Is there a "formula" for art? If so, e-David, a robot created by computer scientists at the University of Konstanz in Germany, may help solve it.
The brush-wielding bot, whose name is an acronym for "drawing apparatus for vivid image display," sports a camera, a palette of 24 colors, and software that lets it calculate just where to put the paint to create a predetermined image. Once the painting is complete, e-David even eerily signs its work -- just watch the robot in action in the fascinating video above, which is a bit like "i, Robot" meets Bob Ross.
E-David isn't the world's fastest painter. After each leisurely stroke from one of its five brushes, the robot snaps a picture of its handiwork and calculates where on the canvas the next stroke should go. But the robot's creators believe this iterative approach may help bring a better understanding of the way in which artists visualize and generate a masterpiece.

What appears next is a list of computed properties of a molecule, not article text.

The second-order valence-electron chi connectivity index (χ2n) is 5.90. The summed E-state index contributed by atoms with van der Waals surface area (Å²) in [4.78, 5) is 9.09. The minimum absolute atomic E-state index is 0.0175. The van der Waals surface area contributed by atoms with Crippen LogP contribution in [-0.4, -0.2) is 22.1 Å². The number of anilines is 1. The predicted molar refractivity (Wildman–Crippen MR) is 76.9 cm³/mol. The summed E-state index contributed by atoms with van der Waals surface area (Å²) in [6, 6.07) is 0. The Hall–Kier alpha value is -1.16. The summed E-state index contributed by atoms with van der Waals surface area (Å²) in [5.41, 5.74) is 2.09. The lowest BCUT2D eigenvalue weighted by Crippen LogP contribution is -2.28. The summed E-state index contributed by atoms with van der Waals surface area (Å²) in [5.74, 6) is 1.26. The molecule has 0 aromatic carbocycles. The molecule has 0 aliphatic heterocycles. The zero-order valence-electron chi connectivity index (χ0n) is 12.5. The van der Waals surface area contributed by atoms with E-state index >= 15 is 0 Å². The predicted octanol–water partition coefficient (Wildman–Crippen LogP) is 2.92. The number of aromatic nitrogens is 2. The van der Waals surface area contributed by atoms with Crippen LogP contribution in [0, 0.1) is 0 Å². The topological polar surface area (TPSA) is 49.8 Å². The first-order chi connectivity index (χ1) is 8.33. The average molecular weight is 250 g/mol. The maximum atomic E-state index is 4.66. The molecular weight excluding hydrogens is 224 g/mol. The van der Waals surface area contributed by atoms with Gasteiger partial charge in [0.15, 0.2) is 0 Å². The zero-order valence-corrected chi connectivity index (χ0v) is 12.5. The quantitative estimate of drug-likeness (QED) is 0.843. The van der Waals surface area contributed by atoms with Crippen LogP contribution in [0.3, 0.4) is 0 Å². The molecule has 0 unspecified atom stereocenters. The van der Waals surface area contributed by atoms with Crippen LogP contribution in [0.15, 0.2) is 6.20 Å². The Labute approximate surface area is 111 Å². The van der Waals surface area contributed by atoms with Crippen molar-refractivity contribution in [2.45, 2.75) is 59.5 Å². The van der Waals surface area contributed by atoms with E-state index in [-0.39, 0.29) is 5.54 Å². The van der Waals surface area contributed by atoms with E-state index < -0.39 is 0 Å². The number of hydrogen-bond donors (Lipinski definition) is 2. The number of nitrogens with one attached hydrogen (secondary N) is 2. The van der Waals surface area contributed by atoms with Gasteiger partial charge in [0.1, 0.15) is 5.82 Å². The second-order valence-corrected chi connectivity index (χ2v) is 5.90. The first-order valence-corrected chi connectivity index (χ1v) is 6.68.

"Our hypothesis is that painting –- at least the technical part of painting –- can be seen as optimization processes in which color is manually distributed on a canvas until the painter is able to recognize the content –- regardless if it is a representational painting or not," the scientists said in a written statement.
They went on to say that e-David "will enable us to enclose the whole process of drawing production into an optimization framework. This will allow us to investigate human optimization schemes and to find out to what extent such schemes can be formulated using algorithms."
But that raises a couple of big questions: Can art really be boiled down to a set of algorithms? And can a painting created by a robot be considered art--or is art something only a human can produce?